By Lauren Fink
Two years ago, University of Cincinnati students and faculty celebrated the sesquicentennial anniversary of Charles Robert Darwin’s seminal work, On the Origin of Species. The celebration was a collaborative community educational program for greater Cincinnati that included not only UC but also Xavier, NKU, Mt. Saint Joseph, and Thomas More College, as well as the Cincinnati Museum Center, the Cincinnati Zoo and Botanical Garden, and the Public Library of Cincinnati and Hamilton County. Now, the Archives and Rare Books Library holds the collection documenting this unique celebration’s planning and realization.
On the Origin of Species, published November 24th, 1859, was a groundbreaking work that posited concepts of evolution, natural selection, and common descent. Much of the research presented in the text comes from Darwin’s HMS Beagle expeditions and is readable by both scientists and non-scientists. Widespread interest in Darwin’s work has ensued since its publication, leading to religious debates about creationism vs. evolution that, two centuries later, still continue. This debate, among others, like whether Darwin withheld publication of Origin for 20 years (his basic theory was developed in 1838) intentionally or circumstantially, was discussed at the Darwin Sesquicentennial.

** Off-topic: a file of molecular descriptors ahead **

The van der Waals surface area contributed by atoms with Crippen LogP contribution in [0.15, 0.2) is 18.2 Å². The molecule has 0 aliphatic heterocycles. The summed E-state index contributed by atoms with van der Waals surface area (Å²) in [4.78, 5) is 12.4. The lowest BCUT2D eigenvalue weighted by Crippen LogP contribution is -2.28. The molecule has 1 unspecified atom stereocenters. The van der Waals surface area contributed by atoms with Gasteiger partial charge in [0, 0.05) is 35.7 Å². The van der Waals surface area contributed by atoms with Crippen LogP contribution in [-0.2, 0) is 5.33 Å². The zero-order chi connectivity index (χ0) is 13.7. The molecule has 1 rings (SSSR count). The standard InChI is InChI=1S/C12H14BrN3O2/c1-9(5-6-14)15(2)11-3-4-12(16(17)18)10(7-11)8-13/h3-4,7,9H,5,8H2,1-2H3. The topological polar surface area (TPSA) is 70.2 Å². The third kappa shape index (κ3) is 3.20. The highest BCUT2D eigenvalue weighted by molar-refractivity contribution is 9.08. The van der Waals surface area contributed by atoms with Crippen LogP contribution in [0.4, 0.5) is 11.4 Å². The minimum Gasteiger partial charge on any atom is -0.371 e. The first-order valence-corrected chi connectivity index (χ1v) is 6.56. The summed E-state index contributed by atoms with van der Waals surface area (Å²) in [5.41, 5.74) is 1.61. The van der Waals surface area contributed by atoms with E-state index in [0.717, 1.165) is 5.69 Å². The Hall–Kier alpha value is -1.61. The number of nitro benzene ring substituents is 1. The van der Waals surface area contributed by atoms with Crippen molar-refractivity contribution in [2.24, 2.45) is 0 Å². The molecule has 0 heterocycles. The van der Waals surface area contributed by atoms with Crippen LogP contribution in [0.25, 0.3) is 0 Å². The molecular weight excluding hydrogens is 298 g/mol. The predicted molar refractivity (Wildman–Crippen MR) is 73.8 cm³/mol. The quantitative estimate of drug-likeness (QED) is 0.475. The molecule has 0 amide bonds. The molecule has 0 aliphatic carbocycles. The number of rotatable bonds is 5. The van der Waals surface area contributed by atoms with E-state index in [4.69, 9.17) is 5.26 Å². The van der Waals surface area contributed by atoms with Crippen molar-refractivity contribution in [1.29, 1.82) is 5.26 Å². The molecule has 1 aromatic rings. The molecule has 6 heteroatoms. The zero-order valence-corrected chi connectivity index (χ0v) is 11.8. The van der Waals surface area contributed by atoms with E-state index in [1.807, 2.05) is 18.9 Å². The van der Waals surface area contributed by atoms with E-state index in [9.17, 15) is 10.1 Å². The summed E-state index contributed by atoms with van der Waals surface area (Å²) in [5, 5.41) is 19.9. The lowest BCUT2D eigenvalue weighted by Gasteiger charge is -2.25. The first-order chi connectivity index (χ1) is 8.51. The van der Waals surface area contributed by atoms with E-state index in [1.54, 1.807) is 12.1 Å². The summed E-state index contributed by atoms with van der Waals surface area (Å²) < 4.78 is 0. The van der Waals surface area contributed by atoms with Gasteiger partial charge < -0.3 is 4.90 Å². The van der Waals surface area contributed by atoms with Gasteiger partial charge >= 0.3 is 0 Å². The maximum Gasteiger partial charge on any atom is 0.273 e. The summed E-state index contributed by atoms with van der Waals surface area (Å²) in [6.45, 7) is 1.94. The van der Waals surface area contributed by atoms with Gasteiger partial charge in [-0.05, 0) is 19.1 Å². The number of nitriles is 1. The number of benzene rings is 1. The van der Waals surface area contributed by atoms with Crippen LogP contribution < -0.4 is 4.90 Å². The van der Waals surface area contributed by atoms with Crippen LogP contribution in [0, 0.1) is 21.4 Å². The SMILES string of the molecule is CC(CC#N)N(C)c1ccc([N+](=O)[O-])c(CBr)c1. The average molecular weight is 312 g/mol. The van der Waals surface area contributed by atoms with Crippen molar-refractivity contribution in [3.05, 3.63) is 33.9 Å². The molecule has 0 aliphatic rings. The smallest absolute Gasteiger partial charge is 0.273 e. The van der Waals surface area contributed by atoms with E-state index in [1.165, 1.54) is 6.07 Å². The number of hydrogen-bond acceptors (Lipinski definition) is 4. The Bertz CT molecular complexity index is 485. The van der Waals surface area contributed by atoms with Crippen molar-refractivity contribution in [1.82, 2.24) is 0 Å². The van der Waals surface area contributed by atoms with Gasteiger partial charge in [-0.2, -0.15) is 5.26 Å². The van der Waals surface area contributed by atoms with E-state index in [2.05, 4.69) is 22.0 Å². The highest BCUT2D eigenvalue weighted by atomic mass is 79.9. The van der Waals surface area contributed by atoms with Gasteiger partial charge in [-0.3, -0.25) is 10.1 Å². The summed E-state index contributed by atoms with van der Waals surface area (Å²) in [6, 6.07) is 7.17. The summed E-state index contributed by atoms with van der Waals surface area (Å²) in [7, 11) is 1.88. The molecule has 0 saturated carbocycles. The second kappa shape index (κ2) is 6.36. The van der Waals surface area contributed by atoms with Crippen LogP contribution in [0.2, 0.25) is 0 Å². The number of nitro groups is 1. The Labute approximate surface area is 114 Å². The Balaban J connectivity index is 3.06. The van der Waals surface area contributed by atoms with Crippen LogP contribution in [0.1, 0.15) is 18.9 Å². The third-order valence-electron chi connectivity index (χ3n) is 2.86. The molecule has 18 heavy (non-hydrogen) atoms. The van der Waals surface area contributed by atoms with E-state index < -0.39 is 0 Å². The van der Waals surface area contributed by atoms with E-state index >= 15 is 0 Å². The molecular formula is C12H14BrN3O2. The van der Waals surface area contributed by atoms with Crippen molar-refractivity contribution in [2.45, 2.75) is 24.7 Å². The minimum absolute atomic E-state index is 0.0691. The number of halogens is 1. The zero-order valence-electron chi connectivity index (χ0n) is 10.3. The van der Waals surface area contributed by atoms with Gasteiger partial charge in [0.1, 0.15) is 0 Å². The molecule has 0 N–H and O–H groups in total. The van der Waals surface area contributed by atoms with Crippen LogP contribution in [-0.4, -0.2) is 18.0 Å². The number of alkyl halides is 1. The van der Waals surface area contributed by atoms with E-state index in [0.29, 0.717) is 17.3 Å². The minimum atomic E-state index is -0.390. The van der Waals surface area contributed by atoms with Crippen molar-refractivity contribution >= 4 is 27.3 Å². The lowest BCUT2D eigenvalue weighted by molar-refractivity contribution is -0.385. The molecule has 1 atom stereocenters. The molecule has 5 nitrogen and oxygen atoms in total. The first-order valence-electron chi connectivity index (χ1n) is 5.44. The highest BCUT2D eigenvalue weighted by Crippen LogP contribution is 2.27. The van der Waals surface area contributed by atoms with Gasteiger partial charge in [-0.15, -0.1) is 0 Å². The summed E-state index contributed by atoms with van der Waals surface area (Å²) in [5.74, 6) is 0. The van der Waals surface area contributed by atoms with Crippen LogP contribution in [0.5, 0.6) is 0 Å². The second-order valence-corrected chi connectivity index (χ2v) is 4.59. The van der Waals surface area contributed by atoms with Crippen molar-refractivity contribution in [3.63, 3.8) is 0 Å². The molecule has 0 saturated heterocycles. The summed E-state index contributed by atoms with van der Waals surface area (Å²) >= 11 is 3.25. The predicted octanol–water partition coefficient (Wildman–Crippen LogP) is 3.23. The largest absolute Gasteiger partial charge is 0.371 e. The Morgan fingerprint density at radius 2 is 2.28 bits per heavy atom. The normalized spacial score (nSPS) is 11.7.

Cincinnati celebrated 2009 with symposiums and lecture series, such as “The Vision and Legacy of Charles Darwin,” and “Darwinism: Science, Religion & Society.” DAAP students and local artists participated in a Darwin-inspired art exhibit entitled “Form from Form: Art from Discovery.” On the medical campus, Dr. Andrew Filak moderated a mini medical college in Darwin’s honor entitled “Your Genes & You: Health, Disease, and Medicine.” Honors program students were invited to participate in a Darwin seminar that culminated in a study tour to the Galapagos Islands. To join in the celebration, McMicken College incoming freshman were all required to read UC professor, and Darwin 2009 lecturer, Kenneth Miller’s book, Only a Theory: Evolution and the Battle for America’s Soul.
Information about these happenings can be found in the new collection entitled “University of Cincinnati Darwin Sesquicentennial Celebration,” which can be viewed in the Archives and Rare Books Library. Of additional interest, this collection also includes the files of the planning/coordinating committee, bios of lecturers, notes and books related to lectures, event flyers, posters, programs, and articles written about or related to the Darwin 2009 Sesquicentennial.
Undeniably Darwin has had, and continues to have, a prominent impact on modern evolutionary theory. To learn more about any of the aforementioned celebrations of his influence, or to view books like, Science, Evolution, and Creationism, or David Quammen’s The Reluctant Mr. Darwin, come to the Archives and Rare Books Library located on the 8th floor of Blegen. Or, schedule an appointment by calling (513) 556-1959 or e-mailing firstname.lastname@example.org. The finding aid for the Darwin Sesquicentennial Celebration is now available online on the OhioLINK Finding Aid Repository. To view any of the Archives and Rare Books Library’s other holdings, such as first editions of Darwin’s publications, multiple biographies, or even Darwin’s Beagle letters, visit the ARB website.